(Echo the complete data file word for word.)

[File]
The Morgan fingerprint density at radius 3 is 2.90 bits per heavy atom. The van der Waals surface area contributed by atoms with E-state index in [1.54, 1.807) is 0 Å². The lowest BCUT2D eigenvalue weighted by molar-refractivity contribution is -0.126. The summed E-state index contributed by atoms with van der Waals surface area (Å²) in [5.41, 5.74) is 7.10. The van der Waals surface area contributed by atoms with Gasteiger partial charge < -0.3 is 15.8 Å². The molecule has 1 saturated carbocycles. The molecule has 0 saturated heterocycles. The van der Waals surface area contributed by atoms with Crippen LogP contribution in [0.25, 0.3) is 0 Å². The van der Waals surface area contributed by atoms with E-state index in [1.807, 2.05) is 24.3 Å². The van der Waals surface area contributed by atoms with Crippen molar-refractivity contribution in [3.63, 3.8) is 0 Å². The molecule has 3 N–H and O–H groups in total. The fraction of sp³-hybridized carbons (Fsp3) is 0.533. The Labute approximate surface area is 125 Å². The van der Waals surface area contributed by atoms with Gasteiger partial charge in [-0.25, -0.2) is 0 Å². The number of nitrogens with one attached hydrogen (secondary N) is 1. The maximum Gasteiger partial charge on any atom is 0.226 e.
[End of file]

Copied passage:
The Morgan fingerprint density at radius 3 is 2.90 bits per heavy atom. The van der Waals surface area contributed by atoms with E-state index in [1.54, 1.807) is 0 Å². The lowest BCUT2D eigenvalue weighted by molar-refractivity contribution is -0.126. The summed E-state index contributed by atoms with van der Waals surface area (Å²) in [5.41, 5.74) is 7.10. The van der Waals surface area contributed by atoms with Gasteiger partial charge < -0.3 is 15.8 Å². The molecule has 1 saturated carbocycles. The molecule has 0 saturated heterocycles. The van der Waals surface area contributed by atoms with Crippen LogP contribution in [0.25, 0.3) is 0 Å². The van der Waals surface area contributed by atoms with E-state index in [1.807, 2.05) is 24.3 Å². The van der Waals surface area contributed by atoms with Crippen molar-refractivity contribution in [3.63, 3.8) is 0 Å². The molecule has 3 N–H and O–H groups in total. The fraction of sp³-hybridized carbons (Fsp3) is 0.533. The Labute approximate surface area is 125 Å². The van der Waals surface area contributed by atoms with Gasteiger partial charge in [-0.25, -0.2) is 0 Å². The number of nitrogens with one attached hydrogen (secondary N) is 1. The maximum Gasteiger partial charge on any atom is 0.226 e.